In Act 3, Scene 3 of Hamlet, is there a soliloqy?When Hamlet says... Now might I do it pat. Now he is a-praying. And now I’ll do ’t. And so he goes to heaven. And so am I revenged.—That would...
In Act 3, Scene 3 of Hamlet, is there a soliloqy?
When Hamlet says...Now might I do it pat. Now he is a-praying. And now I’ll do ’t. And so he goes to heaven. And so am I revenged.—That would be scanned.... I know that Caudius is still there praying, but could it be considered a soliloqy?
I agree with rienzi that the quote you reference in your posted question is, in fact, a soliloquy by Hamlet. By this point in the play, Hamlet has proof that Claudius is truly guilty of the murder of King Hamlet, and Hamlet is finally ready to take action against him. As he is walking down the hall to go to his mother's rooms (she has requested this meeting), he happens to see Claudius while he is praying. He has no idea what Claudius is specifically saying, but he likely sees Claudius on his knees with his head bowed in the physical attitude of prayer. On one hand, Hamlet recognizes this as the perfect time to kill Claudius, but upon a bit more thinking, he justifies his not acting because he thinks that Claudius is receiving forgiveness for the sin and that his soul would go straight to heaven. He doesn't think that this would be "good" revenge seeing as his own, innocent father is burning off his small sins in purgatory right now. Hamlet decides to wait until Claudius is doing something sinful like drinking or spying so that his soul will go straight to hell upon his death. Just as Hamlet has absolutely no idea what Claudius is saying in his soliloquy, Claudius has no idea what Hamlet was just saying (thinking). A long speech that no one on stage hears is a soliloquy. If others are actively listening or secretly listening-in, then the speech is considered a monologue. There is no textual evidence that either of these characters is listening to other. In fact, if Hamlet had heard what Claudius was actually saying, he would have killed him on the spot because Claudius is actually saying he would never be forgiven for his sins because he isn't willing to give up what he has gained from his crimes: his wife and crown.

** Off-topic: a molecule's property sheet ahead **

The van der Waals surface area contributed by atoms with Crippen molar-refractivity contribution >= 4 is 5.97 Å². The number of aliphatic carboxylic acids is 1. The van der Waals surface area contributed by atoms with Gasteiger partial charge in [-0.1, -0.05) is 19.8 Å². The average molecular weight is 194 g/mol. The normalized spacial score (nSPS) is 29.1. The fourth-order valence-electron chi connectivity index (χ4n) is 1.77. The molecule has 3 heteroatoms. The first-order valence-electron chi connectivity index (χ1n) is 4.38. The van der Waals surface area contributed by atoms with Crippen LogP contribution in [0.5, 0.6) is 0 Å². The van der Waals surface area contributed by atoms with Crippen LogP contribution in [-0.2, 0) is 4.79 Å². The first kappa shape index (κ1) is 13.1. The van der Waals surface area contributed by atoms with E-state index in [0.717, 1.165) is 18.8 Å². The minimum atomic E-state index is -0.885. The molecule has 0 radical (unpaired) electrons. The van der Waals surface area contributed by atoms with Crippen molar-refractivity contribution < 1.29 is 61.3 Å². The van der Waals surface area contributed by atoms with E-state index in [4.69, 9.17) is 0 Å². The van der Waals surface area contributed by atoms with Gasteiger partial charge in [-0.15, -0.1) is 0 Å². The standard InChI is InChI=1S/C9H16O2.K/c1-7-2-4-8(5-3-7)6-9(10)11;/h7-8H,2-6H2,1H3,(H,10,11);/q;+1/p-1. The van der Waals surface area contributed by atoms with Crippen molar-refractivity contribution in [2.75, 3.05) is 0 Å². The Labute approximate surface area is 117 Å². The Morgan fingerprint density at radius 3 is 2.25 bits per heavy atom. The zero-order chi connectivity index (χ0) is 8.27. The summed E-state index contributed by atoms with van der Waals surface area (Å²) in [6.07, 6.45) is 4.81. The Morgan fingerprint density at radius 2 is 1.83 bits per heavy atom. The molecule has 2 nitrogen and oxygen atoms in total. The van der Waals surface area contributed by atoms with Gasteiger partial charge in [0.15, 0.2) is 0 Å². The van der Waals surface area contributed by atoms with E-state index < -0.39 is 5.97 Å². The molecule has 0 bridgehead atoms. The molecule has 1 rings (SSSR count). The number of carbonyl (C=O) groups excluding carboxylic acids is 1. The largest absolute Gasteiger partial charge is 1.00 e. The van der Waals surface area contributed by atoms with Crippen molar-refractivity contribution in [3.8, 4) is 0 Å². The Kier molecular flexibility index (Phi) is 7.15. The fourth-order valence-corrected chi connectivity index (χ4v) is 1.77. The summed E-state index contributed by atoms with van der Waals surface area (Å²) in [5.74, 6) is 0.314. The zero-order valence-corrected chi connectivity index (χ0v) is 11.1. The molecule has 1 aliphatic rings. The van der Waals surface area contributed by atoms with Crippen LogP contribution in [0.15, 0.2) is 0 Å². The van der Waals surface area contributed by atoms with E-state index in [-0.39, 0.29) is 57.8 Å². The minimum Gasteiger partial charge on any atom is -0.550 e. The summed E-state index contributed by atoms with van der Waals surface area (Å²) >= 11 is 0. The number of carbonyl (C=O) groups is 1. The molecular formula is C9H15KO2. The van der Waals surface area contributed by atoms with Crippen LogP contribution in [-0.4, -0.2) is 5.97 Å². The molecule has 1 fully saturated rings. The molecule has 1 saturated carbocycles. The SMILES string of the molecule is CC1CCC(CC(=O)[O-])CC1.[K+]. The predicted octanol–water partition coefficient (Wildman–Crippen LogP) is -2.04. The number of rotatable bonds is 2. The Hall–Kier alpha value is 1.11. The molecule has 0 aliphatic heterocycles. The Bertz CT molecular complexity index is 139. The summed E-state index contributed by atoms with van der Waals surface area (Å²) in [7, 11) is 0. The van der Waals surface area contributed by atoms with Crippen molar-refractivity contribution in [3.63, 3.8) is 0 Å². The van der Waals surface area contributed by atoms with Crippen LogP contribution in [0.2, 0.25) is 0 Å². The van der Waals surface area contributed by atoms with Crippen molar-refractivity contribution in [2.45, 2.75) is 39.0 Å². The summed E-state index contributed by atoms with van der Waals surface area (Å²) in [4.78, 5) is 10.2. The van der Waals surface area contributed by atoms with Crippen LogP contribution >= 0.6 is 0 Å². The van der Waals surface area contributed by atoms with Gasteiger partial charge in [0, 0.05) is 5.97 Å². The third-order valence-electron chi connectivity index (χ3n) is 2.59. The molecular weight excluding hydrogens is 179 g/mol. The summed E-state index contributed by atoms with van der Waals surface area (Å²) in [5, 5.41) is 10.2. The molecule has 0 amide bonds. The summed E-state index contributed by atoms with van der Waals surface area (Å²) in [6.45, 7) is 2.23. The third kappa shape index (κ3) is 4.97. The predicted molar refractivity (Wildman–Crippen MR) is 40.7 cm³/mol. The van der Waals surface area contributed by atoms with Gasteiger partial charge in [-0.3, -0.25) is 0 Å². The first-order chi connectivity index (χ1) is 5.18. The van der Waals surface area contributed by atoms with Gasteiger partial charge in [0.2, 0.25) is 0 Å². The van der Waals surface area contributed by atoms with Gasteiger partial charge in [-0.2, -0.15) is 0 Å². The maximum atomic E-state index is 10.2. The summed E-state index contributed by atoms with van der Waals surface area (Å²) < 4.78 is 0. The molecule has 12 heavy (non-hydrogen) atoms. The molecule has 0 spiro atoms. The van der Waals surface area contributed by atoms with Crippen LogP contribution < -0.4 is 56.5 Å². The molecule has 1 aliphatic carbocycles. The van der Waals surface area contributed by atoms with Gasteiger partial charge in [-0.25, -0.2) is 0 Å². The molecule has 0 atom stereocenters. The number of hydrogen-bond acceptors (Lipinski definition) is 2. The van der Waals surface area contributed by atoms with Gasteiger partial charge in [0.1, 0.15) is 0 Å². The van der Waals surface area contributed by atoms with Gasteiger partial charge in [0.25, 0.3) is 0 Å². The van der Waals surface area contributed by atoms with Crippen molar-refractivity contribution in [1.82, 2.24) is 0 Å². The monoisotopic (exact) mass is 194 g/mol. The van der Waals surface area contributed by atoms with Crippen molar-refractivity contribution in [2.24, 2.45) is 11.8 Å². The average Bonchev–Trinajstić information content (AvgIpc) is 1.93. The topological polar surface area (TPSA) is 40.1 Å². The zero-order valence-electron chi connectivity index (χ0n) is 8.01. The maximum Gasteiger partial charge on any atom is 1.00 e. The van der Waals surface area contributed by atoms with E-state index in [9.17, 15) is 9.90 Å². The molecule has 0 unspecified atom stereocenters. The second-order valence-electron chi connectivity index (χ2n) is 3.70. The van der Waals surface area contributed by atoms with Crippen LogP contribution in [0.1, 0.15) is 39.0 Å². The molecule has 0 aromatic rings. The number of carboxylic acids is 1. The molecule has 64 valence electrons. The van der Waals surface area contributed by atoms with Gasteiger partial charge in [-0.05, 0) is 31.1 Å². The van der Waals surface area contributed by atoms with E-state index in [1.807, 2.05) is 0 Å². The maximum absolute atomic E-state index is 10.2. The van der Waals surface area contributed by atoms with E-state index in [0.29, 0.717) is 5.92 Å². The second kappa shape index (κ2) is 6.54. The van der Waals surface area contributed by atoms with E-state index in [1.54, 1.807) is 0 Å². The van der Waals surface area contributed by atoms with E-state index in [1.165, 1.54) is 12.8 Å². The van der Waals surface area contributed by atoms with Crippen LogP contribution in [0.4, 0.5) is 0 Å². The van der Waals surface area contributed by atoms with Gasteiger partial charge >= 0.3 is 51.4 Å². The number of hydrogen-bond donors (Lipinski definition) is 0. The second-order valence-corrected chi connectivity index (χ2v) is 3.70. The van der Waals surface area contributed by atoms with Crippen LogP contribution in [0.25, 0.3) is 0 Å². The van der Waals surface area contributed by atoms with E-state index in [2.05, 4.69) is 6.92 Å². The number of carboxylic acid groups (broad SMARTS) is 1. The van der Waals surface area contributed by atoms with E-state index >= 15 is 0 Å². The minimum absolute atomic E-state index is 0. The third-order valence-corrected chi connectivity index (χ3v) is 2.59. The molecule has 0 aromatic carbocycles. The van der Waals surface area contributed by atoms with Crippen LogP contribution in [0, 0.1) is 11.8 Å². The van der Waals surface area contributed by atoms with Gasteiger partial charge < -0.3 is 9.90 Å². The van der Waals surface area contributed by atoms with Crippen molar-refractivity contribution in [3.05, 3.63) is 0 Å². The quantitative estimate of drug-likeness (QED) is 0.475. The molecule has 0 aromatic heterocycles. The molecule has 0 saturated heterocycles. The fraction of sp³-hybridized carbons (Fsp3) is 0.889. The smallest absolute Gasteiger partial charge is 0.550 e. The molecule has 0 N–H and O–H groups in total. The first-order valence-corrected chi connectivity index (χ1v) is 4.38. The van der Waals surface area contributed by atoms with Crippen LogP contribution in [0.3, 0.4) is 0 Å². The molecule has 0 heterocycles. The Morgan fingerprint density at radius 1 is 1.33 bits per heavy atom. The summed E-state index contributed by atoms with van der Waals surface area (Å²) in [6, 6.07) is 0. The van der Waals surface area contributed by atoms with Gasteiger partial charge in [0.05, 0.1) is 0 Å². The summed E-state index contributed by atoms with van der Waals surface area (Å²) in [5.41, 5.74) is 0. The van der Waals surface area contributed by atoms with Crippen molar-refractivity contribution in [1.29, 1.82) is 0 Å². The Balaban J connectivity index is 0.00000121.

This is generally considered the 5th of Hamlet's 7 soliloquies. Even though Claudius is present this is still considered a soliloquy though some may quibble with the technicalities of a soliloquy. This is also the very problem in Hamlet's "To be" soliloquy where Ophelia is present and Claudius and Polonius are spying on Hamlet. Also in 3.3 is Claudius' soliloquy.